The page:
“A successful system should reasonably expect the government to provide appropriate funding in each sector.”

The National Governance Association has also raised concerns about whether sufficient funding is in place.

In its consultation response the NGA said that it was concerned about the trend of an increasing proportions of appeals to the SEND tribunal over the contents of EHCPs.

It added: “In our experience, local authorities, mainstream and special schools alike work incredibly hard to support the needs of all children. The overwhelming majority of governing boards strive to embed a highly inclusive culture, supporting every child to the best of their abilities and putting additional support in place where it is needed.

“That this is at odds with the number of parents who feel their child’s needs are not being met. It suggests that the challenge is not culture, but a persistent lack of funding from central government.”

3. The system must be ‘needs led’ and not ‘resource limited’

Another key warning that emerged in education union responses to the consultation is that the proposed reforms should not lead to provision for pupils with SEND being based on cost rather than need.

The NAHT raised this issue in response to the government’s plan to create a new set of national standards in SEND provision.

It said: “Principally, the system must be needs led and never resource limited.”

The National Education Union raised a similar concern over the government’s plan to create a system of bands and tariffs for how much provision should cost.

The Green Paper proposes a new national framework of banding and price tariffs for high needs funding, matched to levels of need and types of education provision set out in the new national SEND standards.

In the NEU consultation response, it said: “A new national framework for councils for tariffs and banding of high needs must be set at a level to match actual need to avoid levelling down and to address gaps in provision.

“The fundamental principle should be that need drives provision. A national framework for funding bands and tariffs detracts from that and puts funding first and need second.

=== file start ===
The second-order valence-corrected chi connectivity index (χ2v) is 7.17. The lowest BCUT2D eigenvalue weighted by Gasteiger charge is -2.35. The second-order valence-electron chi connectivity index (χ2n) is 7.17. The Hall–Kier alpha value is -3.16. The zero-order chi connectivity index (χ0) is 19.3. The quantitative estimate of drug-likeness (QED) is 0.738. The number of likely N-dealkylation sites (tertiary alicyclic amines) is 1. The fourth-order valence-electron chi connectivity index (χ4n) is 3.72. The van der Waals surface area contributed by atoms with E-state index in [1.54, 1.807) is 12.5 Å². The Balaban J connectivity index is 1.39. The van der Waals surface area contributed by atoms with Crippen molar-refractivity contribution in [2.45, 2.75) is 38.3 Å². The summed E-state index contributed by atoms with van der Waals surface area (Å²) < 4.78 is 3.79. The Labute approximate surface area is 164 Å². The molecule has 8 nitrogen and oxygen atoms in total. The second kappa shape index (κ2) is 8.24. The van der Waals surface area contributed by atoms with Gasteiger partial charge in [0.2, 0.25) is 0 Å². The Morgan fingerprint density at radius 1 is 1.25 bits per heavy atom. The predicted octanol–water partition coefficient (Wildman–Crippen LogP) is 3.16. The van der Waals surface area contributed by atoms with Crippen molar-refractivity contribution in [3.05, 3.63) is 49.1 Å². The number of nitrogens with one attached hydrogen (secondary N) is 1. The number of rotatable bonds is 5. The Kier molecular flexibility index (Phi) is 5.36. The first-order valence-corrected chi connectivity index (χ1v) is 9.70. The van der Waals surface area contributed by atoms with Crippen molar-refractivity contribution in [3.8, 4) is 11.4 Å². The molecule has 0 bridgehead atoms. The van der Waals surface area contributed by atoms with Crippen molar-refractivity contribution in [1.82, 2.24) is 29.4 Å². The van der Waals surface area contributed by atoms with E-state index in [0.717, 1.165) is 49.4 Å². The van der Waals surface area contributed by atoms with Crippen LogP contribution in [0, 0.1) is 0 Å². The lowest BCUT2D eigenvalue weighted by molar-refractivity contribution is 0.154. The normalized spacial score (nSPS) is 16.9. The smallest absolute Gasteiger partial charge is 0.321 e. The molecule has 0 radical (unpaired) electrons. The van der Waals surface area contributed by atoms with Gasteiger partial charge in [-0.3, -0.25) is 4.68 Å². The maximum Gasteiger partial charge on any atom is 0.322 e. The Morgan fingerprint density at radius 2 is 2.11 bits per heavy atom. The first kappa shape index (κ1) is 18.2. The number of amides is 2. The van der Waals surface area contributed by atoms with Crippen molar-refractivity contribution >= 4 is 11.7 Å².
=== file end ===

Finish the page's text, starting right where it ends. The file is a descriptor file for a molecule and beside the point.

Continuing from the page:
“A funding rather than a needs-led system will not increase staff or parental confidence in the SEND system or grow collaborative practice.  The proposal to align funding bands and tariffs with the national standards will set a ceiling on funding for more specialist provision and may leave schools with responsibility but insufficient funding for young people who need more specialised support.”

4. DfE needs firm plans to promote inclusion 

As the children’s minister when the SEND Green Paper was launched, Will Quince talked about the need to ensure schools are inclusive. The paper includes a new legal requirement on councils setting up local inclusion plans and will allow them to direct academies in their area to take on pupils.

However, concerns have been raised about whether the Green Paper does enough to ensure the system becomes more inclusive.

In its response, ASCL said that SEND policy needs to be aligned with wider schools policy. It noted that the government’s Schools White Paper refers to a strong academy trust as being an inclusive trust.

But it added: “ASCL believes that clearly defining the expectations of an inclusive school and trust is essential but this has not been attempted in either the Green Paper or the White Paper

“ASCL is concerned that the Green Paper lacks a definition of inclusivity along the above lines. This will impact on the efficacy of the proposed changes.”